As funds dry up in the hardest-hit territories, the provision of public security, law- order and a functioning judiciary – may suffer. At a time of political change with associated unrest, this could result in wrongful detention by the security forces either for personal gain or political reasons. Threats, and extortion by state actors may become just as common as those from non-state criminals.

In this changing and increasingly uncertain environment, where many destinations or overflight countries may be increasingly unstable, and the wealth gap more pronounced, it is important that potential threats to crew and passengers are assessed at the flight planning stage. This does not solely entail a read-out from global security monitoring organisation (although they are a critical component in identifying trends and patterns) but the interpretation, where possible, of information sourced through impartial contacts on the ground.

It is for all these contributing reasons that security and health risks to people within aviation should not be managed through risk transfer alone but identified, monitored and avoided as far as is possible. The tools for businesses need to be real time, data rich and adaptable to global risks. The social, political and economic effects of the COVID-19 pandemic have reshaped these threats for the aviation industry. Robust risk management requires a multitude of resources, reinforcing existing risk management processes and ensuring that plans reflect business reality.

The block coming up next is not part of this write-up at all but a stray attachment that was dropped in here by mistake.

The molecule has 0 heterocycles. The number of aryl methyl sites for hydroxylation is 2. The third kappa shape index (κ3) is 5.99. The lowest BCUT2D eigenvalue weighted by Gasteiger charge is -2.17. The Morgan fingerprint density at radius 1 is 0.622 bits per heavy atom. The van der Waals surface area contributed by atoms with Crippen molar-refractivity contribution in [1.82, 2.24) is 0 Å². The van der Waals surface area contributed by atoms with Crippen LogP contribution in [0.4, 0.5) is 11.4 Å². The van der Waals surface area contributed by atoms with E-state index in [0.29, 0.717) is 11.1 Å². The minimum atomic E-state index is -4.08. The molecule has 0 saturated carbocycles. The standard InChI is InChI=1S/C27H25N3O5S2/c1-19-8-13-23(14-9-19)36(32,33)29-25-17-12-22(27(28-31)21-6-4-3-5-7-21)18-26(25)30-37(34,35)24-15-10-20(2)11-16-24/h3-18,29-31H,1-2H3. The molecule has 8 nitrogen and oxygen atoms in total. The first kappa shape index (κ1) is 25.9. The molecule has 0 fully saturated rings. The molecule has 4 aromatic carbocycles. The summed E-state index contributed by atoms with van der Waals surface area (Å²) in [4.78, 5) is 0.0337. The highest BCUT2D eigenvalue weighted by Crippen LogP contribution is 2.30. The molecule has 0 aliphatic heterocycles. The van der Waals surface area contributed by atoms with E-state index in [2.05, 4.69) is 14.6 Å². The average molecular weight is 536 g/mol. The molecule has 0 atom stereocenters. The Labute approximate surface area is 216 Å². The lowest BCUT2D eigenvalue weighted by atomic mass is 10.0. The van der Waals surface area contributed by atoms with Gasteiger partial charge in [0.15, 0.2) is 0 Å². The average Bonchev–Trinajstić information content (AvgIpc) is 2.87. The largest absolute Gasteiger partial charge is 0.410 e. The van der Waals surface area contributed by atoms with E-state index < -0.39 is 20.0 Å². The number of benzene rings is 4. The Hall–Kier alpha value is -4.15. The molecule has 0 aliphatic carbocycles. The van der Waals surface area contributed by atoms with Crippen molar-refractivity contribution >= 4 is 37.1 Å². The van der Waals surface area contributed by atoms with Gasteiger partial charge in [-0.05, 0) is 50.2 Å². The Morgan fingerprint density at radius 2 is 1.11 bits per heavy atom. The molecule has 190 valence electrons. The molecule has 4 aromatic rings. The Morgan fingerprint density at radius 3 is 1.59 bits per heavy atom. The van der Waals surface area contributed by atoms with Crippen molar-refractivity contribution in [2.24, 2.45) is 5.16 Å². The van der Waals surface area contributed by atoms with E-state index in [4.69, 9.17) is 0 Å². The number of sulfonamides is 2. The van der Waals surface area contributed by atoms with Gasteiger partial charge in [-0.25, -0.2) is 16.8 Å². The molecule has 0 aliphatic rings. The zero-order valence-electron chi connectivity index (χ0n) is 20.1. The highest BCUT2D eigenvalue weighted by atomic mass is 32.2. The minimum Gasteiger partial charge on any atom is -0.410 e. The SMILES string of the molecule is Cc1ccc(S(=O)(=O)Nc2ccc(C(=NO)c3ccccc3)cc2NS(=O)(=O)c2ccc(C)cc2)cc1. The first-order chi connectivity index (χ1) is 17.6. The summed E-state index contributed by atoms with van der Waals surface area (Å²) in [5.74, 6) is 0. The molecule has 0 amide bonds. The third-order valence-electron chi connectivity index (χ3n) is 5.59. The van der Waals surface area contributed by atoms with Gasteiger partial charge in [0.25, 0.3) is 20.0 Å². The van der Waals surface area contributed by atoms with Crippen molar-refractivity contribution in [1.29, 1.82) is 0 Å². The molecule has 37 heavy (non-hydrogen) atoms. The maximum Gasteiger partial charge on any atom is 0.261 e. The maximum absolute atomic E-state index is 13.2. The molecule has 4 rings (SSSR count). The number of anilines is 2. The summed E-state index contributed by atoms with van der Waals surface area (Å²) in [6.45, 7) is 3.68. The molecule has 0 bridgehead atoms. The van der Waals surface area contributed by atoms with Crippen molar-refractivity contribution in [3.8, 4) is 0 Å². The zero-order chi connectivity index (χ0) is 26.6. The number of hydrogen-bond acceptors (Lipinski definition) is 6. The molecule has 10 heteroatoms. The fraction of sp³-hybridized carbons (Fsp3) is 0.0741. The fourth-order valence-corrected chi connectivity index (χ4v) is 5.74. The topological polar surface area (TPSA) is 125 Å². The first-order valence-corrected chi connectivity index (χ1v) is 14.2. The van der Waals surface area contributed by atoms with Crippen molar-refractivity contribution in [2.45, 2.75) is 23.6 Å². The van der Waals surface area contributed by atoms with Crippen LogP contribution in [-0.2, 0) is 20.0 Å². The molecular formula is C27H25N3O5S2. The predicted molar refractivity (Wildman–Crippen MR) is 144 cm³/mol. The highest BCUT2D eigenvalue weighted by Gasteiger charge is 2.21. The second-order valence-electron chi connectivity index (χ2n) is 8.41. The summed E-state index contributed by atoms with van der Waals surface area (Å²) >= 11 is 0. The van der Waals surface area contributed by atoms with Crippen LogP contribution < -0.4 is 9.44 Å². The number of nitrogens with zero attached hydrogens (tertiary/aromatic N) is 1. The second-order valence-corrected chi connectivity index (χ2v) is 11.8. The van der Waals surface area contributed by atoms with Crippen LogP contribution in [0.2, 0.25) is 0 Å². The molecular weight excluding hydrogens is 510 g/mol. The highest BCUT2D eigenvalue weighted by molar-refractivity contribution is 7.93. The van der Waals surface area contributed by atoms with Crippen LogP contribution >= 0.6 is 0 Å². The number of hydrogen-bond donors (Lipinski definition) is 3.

Effective communication channels and dispersion of intelligence are needed.

Crew and other travelling personnel should be informed regularly of the changing threats by destination (e.g., crime increases in certain hotels or areas of nearby towns) and by category (e.g., new and methods of cyber extortion). They should also be trained in the avoidance of violence, arrest or kidnap and behaviours to exhibit should these occur. At a corporate level it is recommended that threat identification and analysis systems are reviewed and refreshed allowing better informed risk mitigation controls to be conceived and implemented by all, not by the security department alone. Indeed, all staff should be expected and encouraged to report back or contribute to the understanding of the risk landscape in destination and overflight countries and towns.

Insurance is of course critical, and the response by the industry to these changing demands has been to ensure that sophisticated Special Risks and Accident and Health programmes are in place to provide 24/7 threat monitoring and crisis response, as well as the reimbursement of a diverse number of additional expenses incurred, including legal liability claims. A Special Risks policy, along with higher risk Accident & Health solutions, has increasingly become a ‘standard’ part of the aviation insurance portfolio and crisis management toolbox, reinforcing the policyholder’s duty of care commitments and demonstrating good corporate governance. We see excellent examples of this across the industry and role playing ‘stress testing’ training with employees. Where companies can add an extra layer of scrutiny is to invite a third-party specialist to audit and challenge procedures, information feeds and ensure that the risk management methodologies are fit for purpose.


Aviation Client Executive


Regional Director, Aerospace Nordic Hub